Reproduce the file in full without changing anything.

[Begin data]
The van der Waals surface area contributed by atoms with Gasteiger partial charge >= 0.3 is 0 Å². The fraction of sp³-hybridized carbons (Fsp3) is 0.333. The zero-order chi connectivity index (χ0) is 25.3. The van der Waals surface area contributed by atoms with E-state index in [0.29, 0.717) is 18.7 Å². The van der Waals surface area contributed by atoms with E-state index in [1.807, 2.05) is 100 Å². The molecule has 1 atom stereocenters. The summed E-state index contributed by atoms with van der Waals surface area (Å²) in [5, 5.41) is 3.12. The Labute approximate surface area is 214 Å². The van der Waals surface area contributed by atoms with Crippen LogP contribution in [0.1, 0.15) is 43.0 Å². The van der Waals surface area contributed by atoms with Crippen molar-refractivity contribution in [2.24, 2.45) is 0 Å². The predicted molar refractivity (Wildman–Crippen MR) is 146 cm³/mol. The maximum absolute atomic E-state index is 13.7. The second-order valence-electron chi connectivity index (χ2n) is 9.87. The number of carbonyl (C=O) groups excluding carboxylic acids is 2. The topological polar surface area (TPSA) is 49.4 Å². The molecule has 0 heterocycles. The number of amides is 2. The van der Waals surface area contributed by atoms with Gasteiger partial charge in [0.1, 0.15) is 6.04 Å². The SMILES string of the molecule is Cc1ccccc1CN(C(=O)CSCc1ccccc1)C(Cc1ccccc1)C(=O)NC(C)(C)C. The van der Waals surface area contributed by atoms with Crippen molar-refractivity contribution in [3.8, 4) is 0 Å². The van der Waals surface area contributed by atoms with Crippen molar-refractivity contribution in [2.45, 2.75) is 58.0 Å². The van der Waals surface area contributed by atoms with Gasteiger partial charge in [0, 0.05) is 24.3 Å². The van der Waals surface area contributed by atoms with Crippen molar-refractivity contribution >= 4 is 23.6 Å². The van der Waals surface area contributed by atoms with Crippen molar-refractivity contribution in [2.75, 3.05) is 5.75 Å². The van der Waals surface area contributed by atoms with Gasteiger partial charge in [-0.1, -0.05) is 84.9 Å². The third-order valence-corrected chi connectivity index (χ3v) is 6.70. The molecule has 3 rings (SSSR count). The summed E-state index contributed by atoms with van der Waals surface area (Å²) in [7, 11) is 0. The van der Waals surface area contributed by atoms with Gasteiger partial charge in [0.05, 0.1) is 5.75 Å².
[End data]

The van der Waals surface area contributed by atoms with Gasteiger partial charge >= 0.3 is 0 Å². The fraction of sp³-hybridized carbons (Fsp3) is 0.333. The zero-order chi connectivity index (χ0) is 25.3. The van der Waals surface area contributed by atoms with E-state index in [0.29, 0.717) is 18.7 Å². The van der Waals surface area contributed by atoms with E-state index in [1.807, 2.05) is 100 Å². The molecule has 1 atom stereocenters. The summed E-state index contributed by atoms with van der Waals surface area (Å²) in [5, 5.41) is 3.12. The Labute approximate surface area is 214 Å². The van der Waals surface area contributed by atoms with Crippen LogP contribution in [0.1, 0.15) is 43.0 Å². The van der Waals surface area contributed by atoms with Crippen molar-refractivity contribution in [2.24, 2.45) is 0 Å². The predicted molar refractivity (Wildman–Crippen MR) is 146 cm³/mol. The maximum absolute atomic E-state index is 13.7. The second-order valence-electron chi connectivity index (χ2n) is 9.87. The number of carbonyl (C=O) groups excluding carboxylic acids is 2. The topological polar surface area (TPSA) is 49.4 Å². The molecule has 0 heterocycles. The number of amides is 2. The van der Waals surface area contributed by atoms with Gasteiger partial charge in [0.1, 0.15) is 6.04 Å². The SMILES string of the molecule is Cc1ccccc1CN(C(=O)CSCc1ccccc1)C(Cc1ccccc1)C(=O)NC(C)(C)C. The van der Waals surface area contributed by atoms with Crippen molar-refractivity contribution in [3.8, 4) is 0 Å². The van der Waals surface area contributed by atoms with Crippen molar-refractivity contribution in [2.45, 2.75) is 58.0 Å². The van der Waals surface area contributed by atoms with Gasteiger partial charge in [0, 0.05) is 24.3 Å². The van der Waals surface area contributed by atoms with Crippen molar-refractivity contribution >= 4 is 23.6 Å². The van der Waals surface area contributed by atoms with Crippen molar-refractivity contribution in [2.75, 3.05) is 5.75 Å². The van der Waals surface area contributed by atoms with Gasteiger partial charge in [-0.1, -0.05) is 84.9 Å². The third-order valence-corrected chi connectivity index (χ3v) is 6.70. The molecule has 3 rings (SSSR count). The summed E-state index contributed by atoms with van der Waals surface area (Å²) in [7, 11) is 0. The van der Waals surface area contributed by atoms with Gasteiger partial charge in [0.05, 0.1) is 5.75 Å².